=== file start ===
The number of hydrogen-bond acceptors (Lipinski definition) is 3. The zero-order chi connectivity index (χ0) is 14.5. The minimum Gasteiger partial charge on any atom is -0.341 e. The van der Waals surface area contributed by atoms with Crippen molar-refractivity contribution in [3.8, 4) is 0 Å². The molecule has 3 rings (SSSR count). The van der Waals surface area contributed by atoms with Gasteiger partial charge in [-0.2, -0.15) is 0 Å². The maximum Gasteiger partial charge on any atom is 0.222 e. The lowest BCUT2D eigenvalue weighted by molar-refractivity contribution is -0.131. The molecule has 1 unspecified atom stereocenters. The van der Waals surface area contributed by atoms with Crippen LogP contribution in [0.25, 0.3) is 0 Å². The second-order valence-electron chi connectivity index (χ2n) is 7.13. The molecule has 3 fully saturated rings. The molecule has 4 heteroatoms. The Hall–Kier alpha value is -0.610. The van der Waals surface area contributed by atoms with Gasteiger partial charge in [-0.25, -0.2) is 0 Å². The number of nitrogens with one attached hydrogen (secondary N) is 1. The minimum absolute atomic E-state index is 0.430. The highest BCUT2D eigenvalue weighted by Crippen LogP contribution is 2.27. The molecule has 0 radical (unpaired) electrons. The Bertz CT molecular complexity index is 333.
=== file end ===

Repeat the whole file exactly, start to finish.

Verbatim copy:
The number of hydrogen-bond acceptors (Lipinski definition) is 3. The zero-order chi connectivity index (χ0) is 14.5. The minimum Gasteiger partial charge on any atom is -0.341 e. The van der Waals surface area contributed by atoms with Crippen molar-refractivity contribution in [3.8, 4) is 0 Å². The molecule has 3 rings (SSSR count). The van der Waals surface area contributed by atoms with Gasteiger partial charge in [-0.2, -0.15) is 0 Å². The maximum Gasteiger partial charge on any atom is 0.222 e. The lowest BCUT2D eigenvalue weighted by molar-refractivity contribution is -0.131. The molecule has 1 unspecified atom stereocenters. The van der Waals surface area contributed by atoms with Crippen LogP contribution in [0.25, 0.3) is 0 Å². The second-order valence-electron chi connectivity index (χ2n) is 7.13. The molecule has 3 fully saturated rings. The molecule has 4 heteroatoms. The Hall–Kier alpha value is -0.610. The van der Waals surface area contributed by atoms with Gasteiger partial charge in [-0.25, -0.2) is 0 Å². The number of nitrogens with one attached hydrogen (secondary N) is 1. The minimum absolute atomic E-state index is 0.430. The highest BCUT2D eigenvalue weighted by Crippen LogP contribution is 2.27. The molecule has 0 radical (unpaired) electrons. The Bertz CT molecular complexity index is 333.